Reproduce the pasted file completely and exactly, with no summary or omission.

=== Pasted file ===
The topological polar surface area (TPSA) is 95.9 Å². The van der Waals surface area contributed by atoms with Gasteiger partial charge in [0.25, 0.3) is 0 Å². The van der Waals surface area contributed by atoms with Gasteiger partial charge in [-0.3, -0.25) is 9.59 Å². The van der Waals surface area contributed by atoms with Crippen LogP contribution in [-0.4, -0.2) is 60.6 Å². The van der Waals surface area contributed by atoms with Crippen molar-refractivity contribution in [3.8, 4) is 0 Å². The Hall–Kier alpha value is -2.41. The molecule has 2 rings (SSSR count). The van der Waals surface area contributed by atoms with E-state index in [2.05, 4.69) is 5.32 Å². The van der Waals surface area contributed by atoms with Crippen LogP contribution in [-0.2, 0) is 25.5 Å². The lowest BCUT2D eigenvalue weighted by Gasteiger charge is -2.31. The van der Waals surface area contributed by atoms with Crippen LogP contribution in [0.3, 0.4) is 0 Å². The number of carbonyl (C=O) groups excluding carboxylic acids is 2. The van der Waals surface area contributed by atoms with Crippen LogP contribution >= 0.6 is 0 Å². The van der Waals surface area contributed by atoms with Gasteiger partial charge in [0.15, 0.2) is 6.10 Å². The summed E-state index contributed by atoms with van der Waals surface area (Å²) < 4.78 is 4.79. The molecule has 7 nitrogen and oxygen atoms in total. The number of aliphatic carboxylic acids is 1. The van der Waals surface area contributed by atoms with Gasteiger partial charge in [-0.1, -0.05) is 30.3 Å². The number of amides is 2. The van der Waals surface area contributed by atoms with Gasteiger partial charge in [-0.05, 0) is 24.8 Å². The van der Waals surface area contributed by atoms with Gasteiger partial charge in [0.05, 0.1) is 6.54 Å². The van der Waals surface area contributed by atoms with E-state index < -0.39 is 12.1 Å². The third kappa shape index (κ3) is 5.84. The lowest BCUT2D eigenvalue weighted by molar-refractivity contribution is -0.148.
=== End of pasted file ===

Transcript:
The topological polar surface area (TPSA) is 95.9 Å². The van der Waals surface area contributed by atoms with Gasteiger partial charge in [0.25, 0.3) is 0 Å². The van der Waals surface area contributed by atoms with Gasteiger partial charge in [-0.3, -0.25) is 9.59 Å². The van der Waals surface area contributed by atoms with Crippen LogP contribution in [-0.4, -0.2) is 60.6 Å². The van der Waals surface area contributed by atoms with Crippen molar-refractivity contribution in [3.8, 4) is 0 Å². The Hall–Kier alpha value is -2.41. The molecule has 2 rings (SSSR count). The van der Waals surface area contributed by atoms with E-state index in [2.05, 4.69) is 5.32 Å². The van der Waals surface area contributed by atoms with Crippen LogP contribution in [-0.2, 0) is 25.5 Å². The lowest BCUT2D eigenvalue weighted by Gasteiger charge is -2.31. The van der Waals surface area contributed by atoms with Crippen LogP contribution in [0.3, 0.4) is 0 Å². The number of carbonyl (C=O) groups excluding carboxylic acids is 2. The van der Waals surface area contributed by atoms with Crippen LogP contribution >= 0.6 is 0 Å². The van der Waals surface area contributed by atoms with Gasteiger partial charge in [0.15, 0.2) is 6.10 Å². The summed E-state index contributed by atoms with van der Waals surface area (Å²) < 4.78 is 4.79. The molecule has 7 nitrogen and oxygen atoms in total. The number of aliphatic carboxylic acids is 1. The van der Waals surface area contributed by atoms with Gasteiger partial charge in [-0.1, -0.05) is 30.3 Å². The number of amides is 2. The van der Waals surface area contributed by atoms with Gasteiger partial charge in [-0.05, 0) is 24.8 Å². The van der Waals surface area contributed by atoms with Gasteiger partial charge in [0.05, 0.1) is 6.54 Å². The van der Waals surface area contributed by atoms with E-state index < -0.39 is 12.1 Å². The third kappa shape index (κ3) is 5.84. The lowest BCUT2D eigenvalue weighted by molar-refractivity contribution is -0.148.